Senate and House Redistricting Committees Meet at State Capitol
AUSTIN - The Texas Senate Committee on Redistricting continued its series of joint public hearings with the House Committee on Redistricting Friday, September 22, 2000 in the Senate Chamber. The committees are holding public hearings throughout the state to hear testimony relating to future legislative, congressional, and State Board of Education districts. Both the United States Constitution and the Texas Constitution require the State Legislature to redraw these district lines every ten years, upon completion of the census. Districts must have equal or nearly equal representation, and be drawn in a fair manner that will not have the effect of denying the right to vote on the basis of race or language.
Federal law requires the census data to be delivered to the states by April 1, 2001 and it is unlikely that it will be available much earlier. Since the Legislature must adjourn sine die on May 28, 2001, there is little time in the regular session for the complex redistricting task. New district boundaries are to be in place for the 2001 elections.
The 1990 census counted almost 17 million Texans. The projected population of Texas in 2000 is expected to be more than 20 million; a 20% increase. Based on these figures, a State Senate district population would increase from 548,000 to 660,000. The average State House district would increase from 113,000 to 136,000. U.S. Congressional districts would increase from 566,000 to 639,000. State Board of Education districts currently have 1.088 million and would increase to 1.132 million.
Today's hearing began with Senator Gonzalo Barrientos formally proposing a motion he had presented at a previous meeting. He proposed to ask the President and Congress to require that Texas and all other states use the statistical sampling method, to make sure that every Texan is acccounted for. Statistical sampling is a scientific method that measures a small group and applies the figures to the population as a whole. The 1990 census was the first less accurate than its predecessors. Controversy over that count lead to the passage of the Decennial Census Improvement Act of 1991, which called for studies by the National Academy of Sciences on ways to achieve the most accurate census, including the use of sampling techniques.
The federal government does not require the use of sampling, but states can choose to use this counting method. Barrientos mentioned a study that says half a million Texans were not counted in 1990, loosing much needed federal funds. The study also predicts the state will loose $1.9 billion ($1.7 billion of which would go to Medicaid) over the next decade, based on the projected undercount of the current census.
Senator Robert Duncan proposed a substitute motion, asking the members to wait for a decision until they receive the actual numbers from the census. Senator Florence Shapiro agreed, saying that based on an article from the Dallas Morning News, the Census Bureau has never done better, having already received 64% of the census forms originally sent out, compared with a total of 61% in 1990. Senator Steve Ogden mentioned the possibility of using the sampling method for funding purposes, but actual counting for redistricting.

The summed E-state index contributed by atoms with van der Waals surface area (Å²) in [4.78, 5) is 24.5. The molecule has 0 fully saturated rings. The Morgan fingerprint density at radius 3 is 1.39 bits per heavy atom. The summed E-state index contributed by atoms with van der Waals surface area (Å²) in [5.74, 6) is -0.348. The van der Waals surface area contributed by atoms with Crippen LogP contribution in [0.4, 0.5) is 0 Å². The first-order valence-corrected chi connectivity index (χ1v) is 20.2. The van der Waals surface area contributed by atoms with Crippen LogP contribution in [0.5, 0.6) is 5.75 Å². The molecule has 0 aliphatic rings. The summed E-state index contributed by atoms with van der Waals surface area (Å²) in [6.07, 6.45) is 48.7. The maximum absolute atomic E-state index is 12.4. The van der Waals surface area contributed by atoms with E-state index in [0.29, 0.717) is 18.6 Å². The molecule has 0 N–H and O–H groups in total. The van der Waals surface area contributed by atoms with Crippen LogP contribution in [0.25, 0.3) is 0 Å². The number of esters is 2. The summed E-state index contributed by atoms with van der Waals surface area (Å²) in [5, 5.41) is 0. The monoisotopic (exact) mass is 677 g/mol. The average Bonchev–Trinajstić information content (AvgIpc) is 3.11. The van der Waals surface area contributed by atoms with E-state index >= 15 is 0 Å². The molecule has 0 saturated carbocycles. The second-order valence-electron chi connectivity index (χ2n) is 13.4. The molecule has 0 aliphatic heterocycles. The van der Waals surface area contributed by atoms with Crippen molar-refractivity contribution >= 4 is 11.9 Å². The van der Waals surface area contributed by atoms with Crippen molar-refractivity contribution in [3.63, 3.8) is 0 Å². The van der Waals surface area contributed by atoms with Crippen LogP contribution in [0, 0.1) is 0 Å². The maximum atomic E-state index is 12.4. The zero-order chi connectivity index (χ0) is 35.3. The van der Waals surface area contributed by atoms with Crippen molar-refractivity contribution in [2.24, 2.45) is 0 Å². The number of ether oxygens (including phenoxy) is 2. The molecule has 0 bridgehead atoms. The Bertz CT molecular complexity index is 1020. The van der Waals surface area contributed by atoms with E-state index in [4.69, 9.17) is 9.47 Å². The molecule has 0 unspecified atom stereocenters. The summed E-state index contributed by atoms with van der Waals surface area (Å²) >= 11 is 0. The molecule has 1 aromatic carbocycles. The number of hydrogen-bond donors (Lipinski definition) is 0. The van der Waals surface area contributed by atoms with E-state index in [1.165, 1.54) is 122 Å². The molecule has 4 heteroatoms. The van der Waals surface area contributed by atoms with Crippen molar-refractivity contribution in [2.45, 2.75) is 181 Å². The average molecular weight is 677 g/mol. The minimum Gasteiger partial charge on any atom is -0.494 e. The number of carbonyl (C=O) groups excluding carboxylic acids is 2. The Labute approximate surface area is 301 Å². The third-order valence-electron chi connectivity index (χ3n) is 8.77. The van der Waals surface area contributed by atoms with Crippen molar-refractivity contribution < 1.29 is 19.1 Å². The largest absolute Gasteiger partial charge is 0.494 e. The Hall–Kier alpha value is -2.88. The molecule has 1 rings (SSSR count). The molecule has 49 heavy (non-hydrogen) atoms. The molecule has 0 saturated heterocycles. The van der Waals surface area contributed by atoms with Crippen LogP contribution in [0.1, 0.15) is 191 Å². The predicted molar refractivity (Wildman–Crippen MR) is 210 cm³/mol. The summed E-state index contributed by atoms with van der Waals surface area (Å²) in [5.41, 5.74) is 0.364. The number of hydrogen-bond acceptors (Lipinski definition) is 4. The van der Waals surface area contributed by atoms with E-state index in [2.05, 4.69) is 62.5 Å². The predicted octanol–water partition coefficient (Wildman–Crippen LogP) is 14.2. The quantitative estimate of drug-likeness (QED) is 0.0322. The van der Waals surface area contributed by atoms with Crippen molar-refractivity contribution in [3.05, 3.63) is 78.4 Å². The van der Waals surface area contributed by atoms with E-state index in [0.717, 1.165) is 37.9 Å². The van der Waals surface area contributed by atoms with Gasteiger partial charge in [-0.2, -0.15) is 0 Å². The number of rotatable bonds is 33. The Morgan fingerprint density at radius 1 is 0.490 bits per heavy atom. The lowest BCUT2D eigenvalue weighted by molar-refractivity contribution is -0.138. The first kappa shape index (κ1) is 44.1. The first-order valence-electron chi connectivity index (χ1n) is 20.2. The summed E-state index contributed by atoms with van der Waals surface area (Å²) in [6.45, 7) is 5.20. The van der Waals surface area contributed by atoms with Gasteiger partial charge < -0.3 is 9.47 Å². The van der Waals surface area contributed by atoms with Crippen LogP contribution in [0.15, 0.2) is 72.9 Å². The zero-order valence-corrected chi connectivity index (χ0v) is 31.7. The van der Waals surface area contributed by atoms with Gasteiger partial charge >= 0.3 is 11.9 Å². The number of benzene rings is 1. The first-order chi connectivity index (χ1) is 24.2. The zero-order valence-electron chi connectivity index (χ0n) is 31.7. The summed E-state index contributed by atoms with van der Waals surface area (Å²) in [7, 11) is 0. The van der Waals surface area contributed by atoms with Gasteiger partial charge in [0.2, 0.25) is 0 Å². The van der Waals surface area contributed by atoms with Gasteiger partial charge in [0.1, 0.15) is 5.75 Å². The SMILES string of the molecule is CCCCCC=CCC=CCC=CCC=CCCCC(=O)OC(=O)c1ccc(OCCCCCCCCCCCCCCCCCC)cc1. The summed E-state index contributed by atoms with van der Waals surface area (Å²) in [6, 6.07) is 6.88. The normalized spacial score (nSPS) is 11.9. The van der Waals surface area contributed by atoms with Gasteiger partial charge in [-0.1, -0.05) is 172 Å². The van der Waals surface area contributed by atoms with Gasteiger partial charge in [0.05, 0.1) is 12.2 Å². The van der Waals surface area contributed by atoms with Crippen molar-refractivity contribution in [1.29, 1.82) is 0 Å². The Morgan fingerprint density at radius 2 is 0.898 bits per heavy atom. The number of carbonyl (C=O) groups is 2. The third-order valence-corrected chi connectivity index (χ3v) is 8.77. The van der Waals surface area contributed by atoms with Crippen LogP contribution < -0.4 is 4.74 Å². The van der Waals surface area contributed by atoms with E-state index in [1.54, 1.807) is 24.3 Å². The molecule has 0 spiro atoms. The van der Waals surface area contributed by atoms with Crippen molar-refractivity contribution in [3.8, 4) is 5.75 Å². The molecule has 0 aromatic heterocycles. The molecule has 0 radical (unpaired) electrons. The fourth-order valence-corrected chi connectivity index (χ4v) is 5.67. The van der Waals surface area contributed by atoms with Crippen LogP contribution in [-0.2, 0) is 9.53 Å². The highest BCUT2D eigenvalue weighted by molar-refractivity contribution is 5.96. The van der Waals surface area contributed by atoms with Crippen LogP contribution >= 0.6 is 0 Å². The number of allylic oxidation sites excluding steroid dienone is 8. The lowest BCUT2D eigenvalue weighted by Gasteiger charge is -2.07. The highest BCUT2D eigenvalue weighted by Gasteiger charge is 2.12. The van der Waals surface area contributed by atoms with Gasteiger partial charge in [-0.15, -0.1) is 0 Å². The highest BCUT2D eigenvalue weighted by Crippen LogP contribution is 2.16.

Although everybody agreed this should not be a partisan issue, the vote was strictly along party lines, with Republican senators voting to wait for the actual numbers from the Census Bureau, and the Democrats supporting the use of the sampling method. The Republican majority on the committee prevailed.
The hearing was well attended by the public and local government officials, with more than thirty people testifying. Many of the witnesses asked the committees not to split cities or communities with common interests and to avoid gerrymandering, the practice of drawing district lines to give an advantage to the dominant party. One witness said that this has in the past created "spaghetti districts", very irregular areas where very close neighbors have different representatives. Some witnesses expressed that this highly partisan way to draw districts, where the majority of the people belong to the same party, creates voter apathy and legislators that go unchallenged.
The House of Representatives has a standing Committee on Redistricting, whereas the Senate Committee on Redistricting is newly selected every 10 years by the Lt. Governor. Members of the Senate Redistricting Committee include Co-Chairmen Senators Troy Fraser of Horseshoe Bay and Mario Gallegos of Houston. Also serving on the committee are Senators Mike Jackson of La Porte, Steve Ogden of Bryan, Robert Duncan of Lubbock, Royce West of Dallas, Frank L. Madla of San Antonio, Florence Shapiro of Plano, Jane Nelson of Flower Mound, Eddie Lucio, Jr. of Brownsville and Gonzalo Barrientos of Austin.
Members of the House Redistricting Committee include Representatives Delwin Jones of Lubbock serving as chair, Bob Glaze of Gilmer, Fred Bosse of Houston, David Counts of Knox City, Jim Dunnam of Waco, Kent Grusendorf of Arlington, Bob Hunter of Abilene, Ken Marchant of Carrollton, Paul Moreno of El Paso, Jim Pitts of Waxahachie, and Ron Wilson of Houston.
Both committees stand in recess subject to call of the chairs.